Materials Chemistry

Special Seminar: Emilia Huerta-Sanchez, University of California, Berkeley

Mon, 2013-01-28 10:00
Speaker: 

Dr. Emilia Huerta-Sanchez

University of California, Berkeley

 

Detecting and characterizing natural selection from next generation sequencing data

 

Host: Charles Epstein (Math)

Location: 

Lynch Lecture Hall

 

Special Seminar: Sharon Aviran, University of California, Berkeley

Thu, 2013-01-24 10:00
Speaker: 

Dr. Sharon Aviran

University of California, Berkeley

 

High-throughput RNA structure analysis from chemical footprinting experiments

 

Host: Randy Kamien (Physics)

Location: 

Lynch Lecture Hall

 

New regulatory roles continue to emerge for both natural and engineered RNAs, many of which have specific structures essential to their function. This highlights a growing need to develop technologies that enable rapid and accurate characterization of structural features within complex RNA populations. Yet, available techniques that are reliable are also vastly limited by technological constraints, while the accuracy of popular computational methods is generally poor. These limitations thus pose a major barrier to comprehensive determination of structure from sequence.

Special Seminar: Kirill Korolev, MIT

Tue, 2013-01-22 10:00
Speaker: 

Dr. Kirill Korolev

Massachusetts Institute of Chemistry

 

The interplay between ecology and evolution in cancerous tumors and expanding populations

 

Host: Andrea Liu

Location: 

Lynch Lecture Hall

 

Special Seminar: Eleni Katifori, MPI-Goettingen

Thu, 2013-01-17 10:00
Speaker: 

Dr. Eleni Katifori

Max Planck Institute - Goettingen

 

The evolution of leaf vasculature: deciphering the design of optimal loopy architectures

 

Host: Douglas Jerolmack (Earth and Environmental Sciences)

Location: 

Lynch Lecture Hall

 

MacDiarmid Medal Lecture - Richard Schrock

Wed, 2012-11-28 16:00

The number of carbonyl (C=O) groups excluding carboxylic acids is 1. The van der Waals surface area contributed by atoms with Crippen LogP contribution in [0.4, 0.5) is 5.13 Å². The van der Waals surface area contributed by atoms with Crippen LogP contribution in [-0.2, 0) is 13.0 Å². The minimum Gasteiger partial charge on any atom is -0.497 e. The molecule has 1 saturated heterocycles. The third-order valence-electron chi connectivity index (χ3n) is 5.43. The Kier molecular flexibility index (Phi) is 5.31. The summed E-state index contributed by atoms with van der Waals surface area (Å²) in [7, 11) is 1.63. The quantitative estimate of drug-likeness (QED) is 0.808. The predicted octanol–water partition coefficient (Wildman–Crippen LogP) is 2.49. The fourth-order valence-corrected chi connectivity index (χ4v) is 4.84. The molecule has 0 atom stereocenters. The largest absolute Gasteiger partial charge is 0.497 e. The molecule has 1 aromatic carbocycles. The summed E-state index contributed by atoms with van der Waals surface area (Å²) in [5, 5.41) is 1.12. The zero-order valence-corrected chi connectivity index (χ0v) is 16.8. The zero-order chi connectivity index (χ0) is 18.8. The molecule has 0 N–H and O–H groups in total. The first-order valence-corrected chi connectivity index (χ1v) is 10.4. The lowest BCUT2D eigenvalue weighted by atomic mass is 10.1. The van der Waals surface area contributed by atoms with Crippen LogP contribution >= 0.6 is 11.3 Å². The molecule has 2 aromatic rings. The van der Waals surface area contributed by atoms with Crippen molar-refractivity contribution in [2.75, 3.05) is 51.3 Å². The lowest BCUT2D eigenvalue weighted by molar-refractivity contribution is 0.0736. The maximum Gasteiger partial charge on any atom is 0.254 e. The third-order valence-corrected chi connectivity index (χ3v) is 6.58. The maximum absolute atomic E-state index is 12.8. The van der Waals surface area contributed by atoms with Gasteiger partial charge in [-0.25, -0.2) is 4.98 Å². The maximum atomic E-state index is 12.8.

Speaker: 

Richard R. Schrock, MIT

Location: 

Carolyn Hoff Lynch Lecture Hall

2012 Alan G. MacDiarmid Medal Lecture

 

Molybdenum and Tungsten Catalysts for Selective Olefin Metathesis Reactions

NOBCChE Lecture - Malika Jeffries-EL

Fri, 2012-11-09 16:00
Speaker: 

Malika Jeffries-EL

Iowa State University

Location: 

Carolyn Hoff Lynch Lecture Hall

Attached Document: 

 

The 2012 NOBCChE Lectureship at the University of Pennsylvania

 

 

Design and Synthesis of Conjugated Polymers via the Road Less Travelled

Knowledge by the Slice

Fri, 2012-10-26 12:00 - 13:00
Speaker: 

Eric J. Schelter

Chemistry Department

 

Title: Sustainability, Renewable Energy and Rare Earth Elements

Location: 

Houston Hall, Golkin Room
3417 Spruce Street

 

What makes an insightful, educational, lunch-time faculty lecture series even more appetizing? Pizza, of course! This semester, the School of Arts and Sciences is serving up a new batch of experts. So sit back, relax and enjoy a unique perspective on some of today’s most exciting research areas. And, most importantly, have a slice on us.

 

For more information, click  here.

Virgil Percec

Photo: 
First Name: 
Virgil
Last Name: 
Percec
Official Title: 
P. Roy Vagelos Professor of Chemistry

Organic, Supramolecular and Macromolecular Chemistry

Contact Information
Office Location: 
4003 IAST, Lab: 4160 IAST
Email: 
percec@sas.upenn.edu
Phone: 
(215) 573-5527
Fax: 
(215) 573-7888
Admin Support: 
Education: 
  • B.S. 1969 Department of Organic and Macromolecular Chemistry, Polytechnic Institute of Jassy, Romania
  • Ph.D. 1976 Institute of Macromolecular Chemistry, Jassy, Romania
  • Postdoctoral July-August 1981 Hermann Staudinger Hause, University of Freiburg, Germany
  • Postdoctoral September 1981 - March 1982 Institute of Polymer Science, University of Akron, U.S.A.
Research Interests: 

Our research group is involved in the elaboration of synthetic methods, strategies and architectural concepts, as well as in the understanding of the fundamental principles that govern the rational design and synthesis of complex molecular, macromolecular, and supramolecular nonbiological systems that exhibit biological functions. Biological systems are employed as models to develop the synthetic architectural motifs and to control their self-assembly and self-organization during the creation of ordered systems. Our research strikes a balance among a diversity of interrelated disciplines, such as organic, bioorganic, macromolecular, and supramolecular synthesis and catalysis, seeking to understand, mimic, and extend Nature's solutions to the design of synthetic functional nanosystems.